The Clarkston Port Authority is charged with providing property, facilities, and infrastructure that encourage private investment in the city. The Port of Clarkston's mission including creating wealth for its constituents, creating jobs, diversifying and stabilizing the local economy, and maintaining a sustainable environment.
The Port of Clarkston is a community leader in assuring that the city's waterfront is a robust focal point and a centerpiece for tourism and recreation in the region. Finally, the Port of Clarkston works to maintain and improve the quality of life for Asotin County residents.
The Port of Clarkston was created in 1958, some 17 years before the Lower Granite Dam was completed in 1975. When the dam was completed, the Port of Clarkston began to ship agricultural and forest products. Located 740 kilometers (460 miles) from the mouth of the Columbia River, the Port of Clarkston is Washington State's farthest inland port.
The Clarkston Port Authority covers all of Asotin County, but its efforts focus on the 120 acres of flatland adjacent to the Snake River. Because the Port of Clarkston area is almost completely utilized, the port plans to develop an additional 120 acres south and west of the port.
The Port of Clarkston's 176.8-meter (580-foot) Gateway Dock hosts three cruise lines that anchor tour boats bringing thousands of tourists to the port each year between April and October. The dock is a popular departure point for jet boats taking on the whitewater ride into Hells Canyon, the deepest river gorge in North America. The Gateway Dock is available to private boaters when cruise ships are not in the Port of Clarkston.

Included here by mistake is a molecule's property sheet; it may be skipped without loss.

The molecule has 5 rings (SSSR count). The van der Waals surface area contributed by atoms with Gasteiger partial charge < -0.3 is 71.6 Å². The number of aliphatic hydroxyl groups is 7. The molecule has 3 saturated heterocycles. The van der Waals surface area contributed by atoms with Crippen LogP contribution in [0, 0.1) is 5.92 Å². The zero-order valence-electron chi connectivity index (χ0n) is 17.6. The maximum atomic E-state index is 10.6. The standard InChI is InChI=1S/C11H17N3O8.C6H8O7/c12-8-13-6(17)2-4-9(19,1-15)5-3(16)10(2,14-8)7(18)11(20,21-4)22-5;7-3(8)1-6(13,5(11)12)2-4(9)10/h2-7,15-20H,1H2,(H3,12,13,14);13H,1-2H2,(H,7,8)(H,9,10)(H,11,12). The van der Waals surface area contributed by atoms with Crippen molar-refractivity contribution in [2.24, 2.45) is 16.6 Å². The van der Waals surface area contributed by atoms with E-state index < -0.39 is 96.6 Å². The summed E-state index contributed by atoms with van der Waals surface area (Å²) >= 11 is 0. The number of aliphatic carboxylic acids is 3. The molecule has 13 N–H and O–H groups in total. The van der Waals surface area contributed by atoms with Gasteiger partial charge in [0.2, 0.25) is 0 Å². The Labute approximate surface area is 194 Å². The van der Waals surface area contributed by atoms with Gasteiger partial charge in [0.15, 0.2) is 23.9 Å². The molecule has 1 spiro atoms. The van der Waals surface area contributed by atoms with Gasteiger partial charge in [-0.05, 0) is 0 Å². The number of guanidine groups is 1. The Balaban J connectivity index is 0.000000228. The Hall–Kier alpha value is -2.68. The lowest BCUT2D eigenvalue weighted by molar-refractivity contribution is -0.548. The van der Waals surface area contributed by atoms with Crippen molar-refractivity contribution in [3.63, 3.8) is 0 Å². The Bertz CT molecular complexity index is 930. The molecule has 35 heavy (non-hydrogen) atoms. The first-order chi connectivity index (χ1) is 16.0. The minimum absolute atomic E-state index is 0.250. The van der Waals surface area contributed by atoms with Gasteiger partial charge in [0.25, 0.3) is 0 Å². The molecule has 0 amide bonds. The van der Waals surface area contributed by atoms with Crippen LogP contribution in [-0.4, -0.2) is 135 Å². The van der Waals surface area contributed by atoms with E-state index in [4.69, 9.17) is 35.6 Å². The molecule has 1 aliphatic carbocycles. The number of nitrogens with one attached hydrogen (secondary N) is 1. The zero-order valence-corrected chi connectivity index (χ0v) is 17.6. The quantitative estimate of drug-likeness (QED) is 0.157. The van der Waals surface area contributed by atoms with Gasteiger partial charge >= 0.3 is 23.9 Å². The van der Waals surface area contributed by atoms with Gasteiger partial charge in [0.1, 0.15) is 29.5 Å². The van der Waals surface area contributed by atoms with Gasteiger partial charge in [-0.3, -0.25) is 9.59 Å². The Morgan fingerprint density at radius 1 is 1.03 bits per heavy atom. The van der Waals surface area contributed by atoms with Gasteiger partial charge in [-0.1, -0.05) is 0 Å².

The Port of Clarkston has one of the biggest cranes in the state which is used to move containers, logs, and other cargo. Loads include many large yachts loaded on trucks bound for inland locations across the country. The crane has been used to move yachts as long as 23.8 meters (78 feet) weighing over 40 tons.
In 2012, the Port of Clarkston participated in the Snake River Boat Builders Export Initiative to expand the community's business and export economy. In just 18 months, the Initiative created three in-bound and three out-bound trade missions as well as branding and marketing efforts. Businesses in the Port of Clarkston that had never exported products are now exporting welded-hull aluminum boats. Three new distributorship agreements were signed, each expected to create up to $800 thousand in annual sales.
The Port of Clarkston owns and operates the Port of Clarkston Dock to ship and receive containers, conventional general cargo, logs, and heavy-lift cargo. The Port of Clarkston Dock has an open storage area of about three acres at the rear of the dock. The Port of Clarkston Dock has berthing distance of 109.7 meters (360 feet) with alongside depth of 4.9 meters (16 feet).
The Lewis-Clark Terminal owns and operates the Port of Clarkston Grain Terminal Dock to ship grain. The grain elevator at the rear of the dock includes 13 steel tanks with total capacity for 580 thousand bushels. The Port of Clarkston Grain Terminal Dock has berthing distance of 91.4 meters (300 feet) with alongside depths of 3.7 and 4.0 meters (12 and 13 feet).